Have you ever read “To kill a Mocking Bird” by Harper Lee? It’s an American classic that won a Pulitzer in 1961, but it’s the only book ever written by Lee, which is a bit strange when you think about it. Honestly, if your first book ended up being one of the all-time best, wouldn’t you write something else? Or maybe it isn’t strange at all, because if you’re going to retire, maybe doing so at the pinnacle like Lee did would make you an instant legend. Know what I mean? If you’re gunna go out, go out on top.

But the real reason I started thinking about Harper Lee is that her one-and-only book was 100,000 words long, so she and I have something in common: this is the 100th blog I’ve written for The Greenery, and since they’ve all been around 1,000 words long, today marks the day wherein I’ve written 100,000 words about cannabis. That’s the same thing as writing a bona fide book about pot, but I’m pretty sure the Pulitzer people aren’t going to call me, and there’s no way I’m stopping now. Also, everybody knows that when you write 100K about pot, you get to write one post about anything you want, and it doesn’t need to make since. So, this week, I’m going to write about two completely unrelated topics: borosilicate glass, and xerostomia (I do what I want).

Let’s start with the glass. There are two types of glass people use to make pipes and bongs and whatnot: soda-lime glass and borosilicate. The soda-lime variety is the most common, and it accounts for about 90% of all the glass stuff out there, and I’m not just talking about pipes. This glass is made with SiO2 (soda) and calcium oxide (lime), and it’s used for everything from windows to beer bottles to pipes. If you’ve ever bought one of those multi-colored, handblown pipes, you’ve smoked out of soda-lime glass, but there’s a problem with that: soda-lime glass has a high CTE (coefficient of thermal expansion) which means that every time it’s heated up with your lighter and then cooled by the air after your hit, the stress causes little cracks to spiderweb through your pipe. That’s why those things never last. Eventually, you’ll drop your soda-lime pipe and it’ll shatter into a million pieces of smoke-session ruining glass. People always wonder why their pipes break so easily after using it for a while, but now you know.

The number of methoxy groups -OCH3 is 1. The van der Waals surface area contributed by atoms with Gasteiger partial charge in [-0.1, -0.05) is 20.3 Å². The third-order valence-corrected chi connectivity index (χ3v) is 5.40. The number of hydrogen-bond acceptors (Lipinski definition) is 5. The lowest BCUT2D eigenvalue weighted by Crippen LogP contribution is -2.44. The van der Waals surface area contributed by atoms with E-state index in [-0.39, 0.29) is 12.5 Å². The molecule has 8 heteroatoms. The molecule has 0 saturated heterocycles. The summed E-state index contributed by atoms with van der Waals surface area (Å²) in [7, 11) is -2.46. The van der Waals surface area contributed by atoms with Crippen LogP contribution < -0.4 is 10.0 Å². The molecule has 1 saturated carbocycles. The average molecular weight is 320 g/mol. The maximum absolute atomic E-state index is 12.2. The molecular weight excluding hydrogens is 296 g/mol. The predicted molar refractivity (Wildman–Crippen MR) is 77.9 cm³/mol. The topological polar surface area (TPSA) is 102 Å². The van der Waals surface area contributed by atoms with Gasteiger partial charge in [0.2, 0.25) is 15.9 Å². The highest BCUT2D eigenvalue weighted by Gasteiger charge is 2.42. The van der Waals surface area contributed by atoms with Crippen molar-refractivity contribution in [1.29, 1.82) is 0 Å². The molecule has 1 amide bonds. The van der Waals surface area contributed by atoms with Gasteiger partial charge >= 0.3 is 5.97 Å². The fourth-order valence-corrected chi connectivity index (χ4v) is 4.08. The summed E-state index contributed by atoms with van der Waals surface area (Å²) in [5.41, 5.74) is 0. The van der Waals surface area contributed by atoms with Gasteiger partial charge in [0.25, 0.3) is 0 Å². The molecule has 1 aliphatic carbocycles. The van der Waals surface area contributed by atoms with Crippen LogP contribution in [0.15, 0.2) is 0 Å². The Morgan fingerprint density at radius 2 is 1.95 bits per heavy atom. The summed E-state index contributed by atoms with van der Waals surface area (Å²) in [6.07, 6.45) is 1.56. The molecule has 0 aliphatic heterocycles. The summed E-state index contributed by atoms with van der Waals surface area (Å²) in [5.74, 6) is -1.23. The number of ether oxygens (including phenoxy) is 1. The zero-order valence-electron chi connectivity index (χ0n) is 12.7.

The other type of glass is borosilicate which is made from a mixture of silica and boric oxide; this is the stuff glass blowers use to make scientific stuff like beakers and whatnot. And yes, it’s also the stuff your Pyrex cookware is made from, so I’m sure you know where I’m going with this. Borosilicate has a very low CTE, so it doesn’t matter how many times you heat it up. It won’t crack, and it’ll stay awesome for just about ever. And now, we’re selling both types of glass in our Durango dispensary, because we want you to have a choice.

Now, on to xerostomia (again, I don’t need smooth segues because this is my 100th blog). The first peer-reviewed study on the health risks associated with long-term marijuana was recently released (you can read it HERE), and it confirmed what I’ve believed for quite some time: cannabis doesn’t suck. Basically, super-smart doctors in New Zealand started their study on a group of people in the early seventies and tracked their health through thirty years of research while keeping an eye on the individuals who smoked pot regularly. And after three decades of study and comparison, those super-smart doctors were able to tie only one adverse heath condition to long-term cannabis use: gum disease. Do you know why? Smoking marijuana can give you a dry mouth (xerostomia), and a dry mouth can lead to gum disease.

Um… duh. I could’ve saved those super-smart doctors thirty years if they would’ve just asked me what smoking marijuana does, but they never called. Yes, pot can make your mouth dry, and if you keep it that way, your gums will suffer, but thank goodness, there’s a cure to the one proven adverse health effect that stems from cannabis use: drinking water. Boom. Problem solved. If you make sure to stay hydrated while you’re smoking, you can stay high and keep your healthy gums; it’s that simple. Or, if you’re one of the unlucky few who get xerostomia on steroids after getting high, you can throw some Biotene into the mix and give your gums a hydrating bath that even the stoniest pot can’t parch.

There. Blog 100 is in the books. But there’s something else you need to know. I’m the guy who handles our wholesale to other dispensaries, and as such, I’ve literally visited the websites for all the other dispensaries in this state, over five-hundred of them, and nobody else in Colorado has a blog like ours. Yes, other blogs exist, but new posts come up once every month or so (not every week like ours), and frankly, they’re all sales-heavy and information-light. Here, at The Greenery, the owners have made a substantial investment into our blog, and they do it for education and enlightenment, not for an extra buck. That’s something special, and we’re going to keep doing it instead of going out on top like Harper Lee, because We’re Your Best Buds!

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